These are chat archives for GetmeUK/ContentTools
So thanks for getting in touch to discuss this. There's really a couple of issues you've raised here, TypeScript and the singleton pattern, so I'll do my best to answer both with regard ContentTools and decisions being made.
I've been honest with my answers but that doesn't mean they are correct and I'm certainly not suggesting your requests are incorrect, they just don't fit with the plan for CT.
CoffeeScript will remain because it's what we use in-house at Getme and whilst I develop in a lot of languages over the course of any given 12 months you'll see I tend to use those languages with indent based structure (all of my largest projects are currently developed in Python, CoffeeScript or MoonScript).
I realize this is a love/hate issue for many - but for me personally I read/write code quicker in the languages I just mentioned - and we all have a limited amount of time and a lot we want to achieve :)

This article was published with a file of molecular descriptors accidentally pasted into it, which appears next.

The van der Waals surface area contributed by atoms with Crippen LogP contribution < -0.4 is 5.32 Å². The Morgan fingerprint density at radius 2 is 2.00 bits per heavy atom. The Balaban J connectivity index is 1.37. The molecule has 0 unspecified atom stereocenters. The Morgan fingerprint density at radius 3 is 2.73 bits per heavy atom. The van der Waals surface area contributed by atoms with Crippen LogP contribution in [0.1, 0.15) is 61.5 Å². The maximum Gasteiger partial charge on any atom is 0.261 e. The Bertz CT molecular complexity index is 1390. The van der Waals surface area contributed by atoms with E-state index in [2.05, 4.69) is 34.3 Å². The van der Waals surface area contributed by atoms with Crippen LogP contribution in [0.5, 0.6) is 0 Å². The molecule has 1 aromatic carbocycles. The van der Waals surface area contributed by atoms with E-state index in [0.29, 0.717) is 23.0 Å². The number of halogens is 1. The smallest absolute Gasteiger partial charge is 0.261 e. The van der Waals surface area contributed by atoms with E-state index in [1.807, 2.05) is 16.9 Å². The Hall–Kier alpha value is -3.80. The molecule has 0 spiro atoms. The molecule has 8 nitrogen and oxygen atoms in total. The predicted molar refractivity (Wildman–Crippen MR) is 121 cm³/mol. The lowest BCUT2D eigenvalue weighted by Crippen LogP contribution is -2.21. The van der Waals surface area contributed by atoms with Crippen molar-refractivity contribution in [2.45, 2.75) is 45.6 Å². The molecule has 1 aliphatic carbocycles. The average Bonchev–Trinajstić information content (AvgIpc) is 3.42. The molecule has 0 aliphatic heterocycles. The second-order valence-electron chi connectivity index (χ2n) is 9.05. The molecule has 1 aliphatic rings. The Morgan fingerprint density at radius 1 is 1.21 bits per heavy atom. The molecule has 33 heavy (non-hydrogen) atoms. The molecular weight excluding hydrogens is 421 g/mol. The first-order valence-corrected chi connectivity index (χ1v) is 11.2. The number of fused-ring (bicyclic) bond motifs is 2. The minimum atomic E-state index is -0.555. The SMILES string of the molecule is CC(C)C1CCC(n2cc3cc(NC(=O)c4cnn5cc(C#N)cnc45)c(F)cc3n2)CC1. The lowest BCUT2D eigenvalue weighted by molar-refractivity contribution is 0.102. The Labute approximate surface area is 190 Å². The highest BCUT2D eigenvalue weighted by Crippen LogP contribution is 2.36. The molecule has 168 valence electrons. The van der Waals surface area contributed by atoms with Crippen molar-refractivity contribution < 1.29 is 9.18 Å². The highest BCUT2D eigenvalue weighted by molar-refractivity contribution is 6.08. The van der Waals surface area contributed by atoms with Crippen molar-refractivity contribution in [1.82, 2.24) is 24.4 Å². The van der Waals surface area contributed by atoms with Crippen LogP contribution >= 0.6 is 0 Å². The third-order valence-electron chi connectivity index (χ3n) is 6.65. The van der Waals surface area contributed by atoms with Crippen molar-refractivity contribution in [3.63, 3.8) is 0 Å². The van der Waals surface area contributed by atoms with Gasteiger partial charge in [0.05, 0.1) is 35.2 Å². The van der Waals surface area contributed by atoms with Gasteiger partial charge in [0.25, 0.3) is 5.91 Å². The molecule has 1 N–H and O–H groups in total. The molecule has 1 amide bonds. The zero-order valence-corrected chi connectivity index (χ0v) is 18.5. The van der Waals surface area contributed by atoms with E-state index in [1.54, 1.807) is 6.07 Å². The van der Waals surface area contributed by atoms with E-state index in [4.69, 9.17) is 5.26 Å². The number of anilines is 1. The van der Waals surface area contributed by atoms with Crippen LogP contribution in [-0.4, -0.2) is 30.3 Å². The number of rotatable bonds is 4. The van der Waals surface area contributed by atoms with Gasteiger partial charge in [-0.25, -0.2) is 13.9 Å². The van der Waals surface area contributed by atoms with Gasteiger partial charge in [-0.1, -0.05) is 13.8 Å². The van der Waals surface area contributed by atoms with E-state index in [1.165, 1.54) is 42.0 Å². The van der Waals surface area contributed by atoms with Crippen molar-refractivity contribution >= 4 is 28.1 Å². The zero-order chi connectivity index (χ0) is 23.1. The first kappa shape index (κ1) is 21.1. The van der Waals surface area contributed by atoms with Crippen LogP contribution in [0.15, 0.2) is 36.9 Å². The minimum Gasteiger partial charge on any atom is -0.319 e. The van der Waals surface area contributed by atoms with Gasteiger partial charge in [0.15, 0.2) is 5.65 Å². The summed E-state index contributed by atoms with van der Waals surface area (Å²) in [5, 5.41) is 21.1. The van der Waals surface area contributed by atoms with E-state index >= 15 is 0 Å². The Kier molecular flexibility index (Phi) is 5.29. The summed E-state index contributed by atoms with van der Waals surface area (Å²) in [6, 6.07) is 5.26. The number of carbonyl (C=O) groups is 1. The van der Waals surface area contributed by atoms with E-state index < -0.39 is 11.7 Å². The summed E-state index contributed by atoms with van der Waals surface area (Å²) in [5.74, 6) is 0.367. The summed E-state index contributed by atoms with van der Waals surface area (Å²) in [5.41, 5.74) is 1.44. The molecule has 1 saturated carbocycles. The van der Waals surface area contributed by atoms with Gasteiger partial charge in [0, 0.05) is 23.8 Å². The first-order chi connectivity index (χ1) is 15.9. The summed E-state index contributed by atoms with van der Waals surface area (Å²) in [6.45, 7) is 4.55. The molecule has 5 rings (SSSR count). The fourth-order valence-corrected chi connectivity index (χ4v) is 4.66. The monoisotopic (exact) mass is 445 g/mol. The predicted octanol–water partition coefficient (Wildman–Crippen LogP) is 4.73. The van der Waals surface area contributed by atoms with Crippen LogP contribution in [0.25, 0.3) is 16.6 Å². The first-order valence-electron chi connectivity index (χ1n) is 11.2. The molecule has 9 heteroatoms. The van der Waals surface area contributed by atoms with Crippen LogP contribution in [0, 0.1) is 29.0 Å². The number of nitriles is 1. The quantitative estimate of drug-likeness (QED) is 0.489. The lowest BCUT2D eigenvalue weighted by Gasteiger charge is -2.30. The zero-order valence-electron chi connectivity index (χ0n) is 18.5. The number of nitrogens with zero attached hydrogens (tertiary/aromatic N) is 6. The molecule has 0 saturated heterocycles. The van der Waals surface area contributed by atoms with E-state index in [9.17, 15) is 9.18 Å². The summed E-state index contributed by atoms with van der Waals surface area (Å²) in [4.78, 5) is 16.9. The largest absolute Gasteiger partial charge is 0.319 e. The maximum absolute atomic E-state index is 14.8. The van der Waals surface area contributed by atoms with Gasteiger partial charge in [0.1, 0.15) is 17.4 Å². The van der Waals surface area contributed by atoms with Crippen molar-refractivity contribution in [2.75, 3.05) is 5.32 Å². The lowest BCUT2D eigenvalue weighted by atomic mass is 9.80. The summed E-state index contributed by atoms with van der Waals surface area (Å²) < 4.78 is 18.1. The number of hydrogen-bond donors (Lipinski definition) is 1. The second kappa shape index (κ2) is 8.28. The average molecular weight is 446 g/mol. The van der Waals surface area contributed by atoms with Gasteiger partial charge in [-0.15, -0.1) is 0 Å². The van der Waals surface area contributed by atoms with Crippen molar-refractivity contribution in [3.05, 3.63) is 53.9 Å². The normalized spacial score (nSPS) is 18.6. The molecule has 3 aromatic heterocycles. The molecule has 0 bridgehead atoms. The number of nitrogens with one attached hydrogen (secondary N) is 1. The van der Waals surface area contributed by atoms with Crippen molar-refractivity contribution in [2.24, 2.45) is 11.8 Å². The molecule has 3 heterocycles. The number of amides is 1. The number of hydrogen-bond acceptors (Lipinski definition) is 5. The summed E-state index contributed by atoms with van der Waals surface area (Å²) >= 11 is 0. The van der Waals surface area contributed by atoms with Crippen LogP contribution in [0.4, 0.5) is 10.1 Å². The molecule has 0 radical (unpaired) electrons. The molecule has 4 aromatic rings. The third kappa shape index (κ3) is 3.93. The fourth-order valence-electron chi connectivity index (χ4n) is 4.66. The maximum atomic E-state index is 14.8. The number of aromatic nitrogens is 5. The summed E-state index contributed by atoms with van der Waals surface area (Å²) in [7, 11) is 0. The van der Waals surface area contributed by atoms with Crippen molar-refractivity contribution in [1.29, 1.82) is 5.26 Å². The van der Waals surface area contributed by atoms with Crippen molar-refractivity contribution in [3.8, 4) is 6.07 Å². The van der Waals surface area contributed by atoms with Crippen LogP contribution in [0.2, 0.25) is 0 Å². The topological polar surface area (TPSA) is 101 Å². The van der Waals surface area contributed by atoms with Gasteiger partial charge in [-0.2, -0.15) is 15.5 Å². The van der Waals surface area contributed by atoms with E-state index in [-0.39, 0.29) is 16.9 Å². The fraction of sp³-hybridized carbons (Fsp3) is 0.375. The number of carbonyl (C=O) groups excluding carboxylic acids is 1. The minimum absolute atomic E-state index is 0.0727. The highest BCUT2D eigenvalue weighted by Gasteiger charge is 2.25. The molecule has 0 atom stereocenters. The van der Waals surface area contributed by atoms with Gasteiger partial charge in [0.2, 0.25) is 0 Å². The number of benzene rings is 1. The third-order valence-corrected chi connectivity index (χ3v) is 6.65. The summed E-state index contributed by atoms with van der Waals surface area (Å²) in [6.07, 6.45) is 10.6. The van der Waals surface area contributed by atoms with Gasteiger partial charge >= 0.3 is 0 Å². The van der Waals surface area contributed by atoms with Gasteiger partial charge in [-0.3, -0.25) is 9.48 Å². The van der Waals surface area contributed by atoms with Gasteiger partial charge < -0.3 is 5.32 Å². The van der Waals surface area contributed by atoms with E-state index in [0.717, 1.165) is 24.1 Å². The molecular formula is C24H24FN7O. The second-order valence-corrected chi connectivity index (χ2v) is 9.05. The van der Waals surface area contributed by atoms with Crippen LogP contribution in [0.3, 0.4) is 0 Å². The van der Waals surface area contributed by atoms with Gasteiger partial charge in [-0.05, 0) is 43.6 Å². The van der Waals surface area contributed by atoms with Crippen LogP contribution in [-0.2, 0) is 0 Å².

With regard to singletons, this was a design decision made when we redeveloped CT based on what we felt was the simplest interface for the majority of cases - and for the majority of cases I think this was right.
We have 2 true singleton classes (ContentTools.EditorApp and ContentEdit.Root) but I more commonly use static classes (e.g Tools, Styles) over the singleton instance pattern (so there are quite a few CT interface that in some way fit this pattern).
There has been an attempt to implement these classes without using the singleton pattern, and instead using factories (the relevant PRs are here: https://github.com/GetmeUK/ContentEdit/pull/8and here: https://github.com/GetmeUK/ContentTools/pull/256). Unfortunately I felt this approach was too much of a shift at least for release 1..). This is still an open issue and I'd like to look at supporting multiple editor and root instances using a context stack instead before release 2.0.0 because I believe this could be implemented without affecting the libraries API (and breaking other peoples projects using CT). A context stack it's not the most pure of approaches (by some way) but at this point is perhaps the most practical.